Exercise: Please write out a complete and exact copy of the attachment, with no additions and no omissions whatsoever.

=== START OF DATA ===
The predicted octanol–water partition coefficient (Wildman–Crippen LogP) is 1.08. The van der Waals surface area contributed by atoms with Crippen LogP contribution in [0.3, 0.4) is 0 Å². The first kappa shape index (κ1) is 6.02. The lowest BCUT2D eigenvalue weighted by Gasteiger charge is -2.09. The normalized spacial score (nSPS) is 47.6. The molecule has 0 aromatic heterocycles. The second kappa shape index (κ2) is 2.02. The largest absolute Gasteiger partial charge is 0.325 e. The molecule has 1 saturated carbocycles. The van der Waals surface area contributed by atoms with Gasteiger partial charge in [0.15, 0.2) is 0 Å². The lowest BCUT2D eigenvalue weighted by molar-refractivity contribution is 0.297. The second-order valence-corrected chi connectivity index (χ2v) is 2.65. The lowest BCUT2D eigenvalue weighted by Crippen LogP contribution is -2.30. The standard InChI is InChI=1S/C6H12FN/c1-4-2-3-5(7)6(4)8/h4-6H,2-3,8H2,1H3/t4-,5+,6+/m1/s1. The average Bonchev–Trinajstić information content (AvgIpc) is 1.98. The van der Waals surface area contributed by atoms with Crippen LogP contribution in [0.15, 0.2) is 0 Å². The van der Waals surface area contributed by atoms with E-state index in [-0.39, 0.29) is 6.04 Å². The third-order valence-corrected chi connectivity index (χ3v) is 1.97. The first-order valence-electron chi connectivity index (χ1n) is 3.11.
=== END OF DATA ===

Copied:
The predicted octanol–water partition coefficient (Wildman–Crippen LogP) is 1.08. The van der Waals surface area contributed by atoms with Crippen LogP contribution in [0.3, 0.4) is 0 Å². The first kappa shape index (κ1) is 6.02. The lowest BCUT2D eigenvalue weighted by Gasteiger charge is -2.09. The normalized spacial score (nSPS) is 47.6. The molecule has 0 aromatic heterocycles. The second kappa shape index (κ2) is 2.02. The largest absolute Gasteiger partial charge is 0.325 e. The molecule has 1 saturated carbocycles. The van der Waals surface area contributed by atoms with Gasteiger partial charge in [0.15, 0.2) is 0 Å². The lowest BCUT2D eigenvalue weighted by molar-refractivity contribution is 0.297. The second-order valence-corrected chi connectivity index (χ2v) is 2.65. The lowest BCUT2D eigenvalue weighted by Crippen LogP contribution is -2.30. The standard InChI is InChI=1S/C6H12FN/c1-4-2-3-5(7)6(4)8/h4-6H,2-3,8H2,1H3/t4-,5+,6+/m1/s1. The average Bonchev–Trinajstić information content (AvgIpc) is 1.98. The van der Waals surface area contributed by atoms with Crippen LogP contribution in [0.15, 0.2) is 0 Å². The van der Waals surface area contributed by atoms with E-state index in [-0.39, 0.29) is 6.04 Å². The third-order valence-corrected chi connectivity index (χ3v) is 1.97. The first-order valence-electron chi connectivity index (χ1n) is 3.11.